European artists also brought with them the technique
of oil painting – a technique with which Indian artists
were not very familiar. Oil painting enabled artists to
produce images that looked real.
Not all European artists in India were inspired by
the same things. The subjects they painted were varied,
but invariably they seemed to emphasise the superiority
of Britain – its culture, its people, its power. Let us
look at a few major trends within imperial art.
Looking for the picturesque
One popular imperial tradition was that of picturesque
landscape painting. What was the picturesque? This
style of painting depicted India as a quaint land, to be
explored by travelling British artists; its landscape was
rugged and wild, seemingly untamed by human hands.
Thomas Daniell and his nephew William Daniell were
the most famous of the artists who painted within this
tradition. They came to India in 1785 and stayed for
seven years, journeying from Calcutta to northern and
southern India. They produced some of the most
evocative picturesque landscapes of Britain’s newly
conquered territories in India. Their large oil paintings
on canvas were regularly exhibited to select audiences
in Britain, and their albums
of engravings were eagerly
bought up by a British public
keen to know about Britain’s
empire.
Fig. 2 is a typical example
of a picturesque landscape
painted by the Daniells.
Notice the ruins of local
buildings that were once
grand. The buildings are
reminders of past glory,
remains of an ancient
civilisation that was now
in  ruins. It was as if this
decaying civilisation would
change and modernise only
through British governance.
Engraving – A picture
printed onto paper from
a piece of wood or metal
into which the design or
drawing has been cut
Fig. 2 – Ruins on the banks of the
Ganges at Ghazipur , painted by
Thomas Daniell (oil, 1791)
© NCERT
not to be republished
Page 3


THE CHANGING WORLD OF VISUAL ARTS 123
When you look at a work of art – a painting, sculpture,
etc. – it may not be obvious that like most other things,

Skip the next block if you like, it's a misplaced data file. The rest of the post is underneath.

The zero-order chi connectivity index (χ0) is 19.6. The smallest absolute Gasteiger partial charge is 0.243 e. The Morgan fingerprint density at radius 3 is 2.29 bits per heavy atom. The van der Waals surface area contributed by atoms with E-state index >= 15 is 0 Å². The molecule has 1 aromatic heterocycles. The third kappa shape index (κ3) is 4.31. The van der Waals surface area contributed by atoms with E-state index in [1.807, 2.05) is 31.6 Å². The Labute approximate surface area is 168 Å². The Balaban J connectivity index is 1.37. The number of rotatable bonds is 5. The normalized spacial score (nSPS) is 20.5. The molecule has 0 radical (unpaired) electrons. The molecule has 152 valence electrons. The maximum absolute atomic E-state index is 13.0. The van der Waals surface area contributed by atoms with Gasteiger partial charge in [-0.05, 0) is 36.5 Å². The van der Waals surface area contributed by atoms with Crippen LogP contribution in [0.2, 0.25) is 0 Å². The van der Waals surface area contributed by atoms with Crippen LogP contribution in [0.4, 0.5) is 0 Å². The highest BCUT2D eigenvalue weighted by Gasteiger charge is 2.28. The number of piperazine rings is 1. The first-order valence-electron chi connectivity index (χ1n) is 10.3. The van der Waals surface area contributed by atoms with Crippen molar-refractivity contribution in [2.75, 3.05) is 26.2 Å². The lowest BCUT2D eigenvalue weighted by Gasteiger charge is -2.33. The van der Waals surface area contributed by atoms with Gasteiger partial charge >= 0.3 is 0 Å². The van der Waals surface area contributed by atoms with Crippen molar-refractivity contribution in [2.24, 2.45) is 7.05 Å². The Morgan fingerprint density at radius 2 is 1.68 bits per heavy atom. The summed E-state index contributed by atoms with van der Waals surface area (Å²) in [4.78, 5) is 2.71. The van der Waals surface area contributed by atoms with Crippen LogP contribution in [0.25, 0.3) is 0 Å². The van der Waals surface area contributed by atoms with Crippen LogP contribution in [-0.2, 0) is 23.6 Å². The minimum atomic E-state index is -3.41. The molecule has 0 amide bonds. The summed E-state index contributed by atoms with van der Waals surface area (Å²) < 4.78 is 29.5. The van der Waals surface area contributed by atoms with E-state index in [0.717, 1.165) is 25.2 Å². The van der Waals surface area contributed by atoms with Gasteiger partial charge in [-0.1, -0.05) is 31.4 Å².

art too is influenced by the world around it. You may
not realise that what you see also shapes your own
ideas. In this chapter we will be looking at the changes
in the world of visual arts during the colonial period,
and how these changes are linked to the wider history
of colonialism and nationalism.
Colonial rule introduced several new art forms,
styles, materials and techniques which were creatively
adapted by Indian artists for local patrons and
markets, in both elite and popular circles. You will
find that many of the visual forms that you take for
granted today – say, a grand public building with
domes, columns and arches; a scenic landscape, the
realistic human image in a portrait, or in popular
icons of gods and goddesses; a mechanically printed
and mass-produced picture – had their origins in the
period we will discuss in this chapter.
To understand this history we will focus primarily
on the changes in one sphere – painting and print making.
New Forms of Imperial Art
From the eighteenth century a stream of European artists
came to India along with the British traders and rulers.
The artists brought with them new styles and new
conventions of painting. They began producing pictures
which became widely popular in Europe and helped
shape Western perceptions of India.
The Changing World of Visual Arts
Convention – An
accepted norm or style
10
Fig. 1 – Damayanthi, painted
by Raja Ravi Verma
© NCERT
not to be republished
OUR PASTS – III 124
European artists brought with them the idea of
realism. This was a belief that artists had to observe
carefully and depict faithfully what the eye saw. What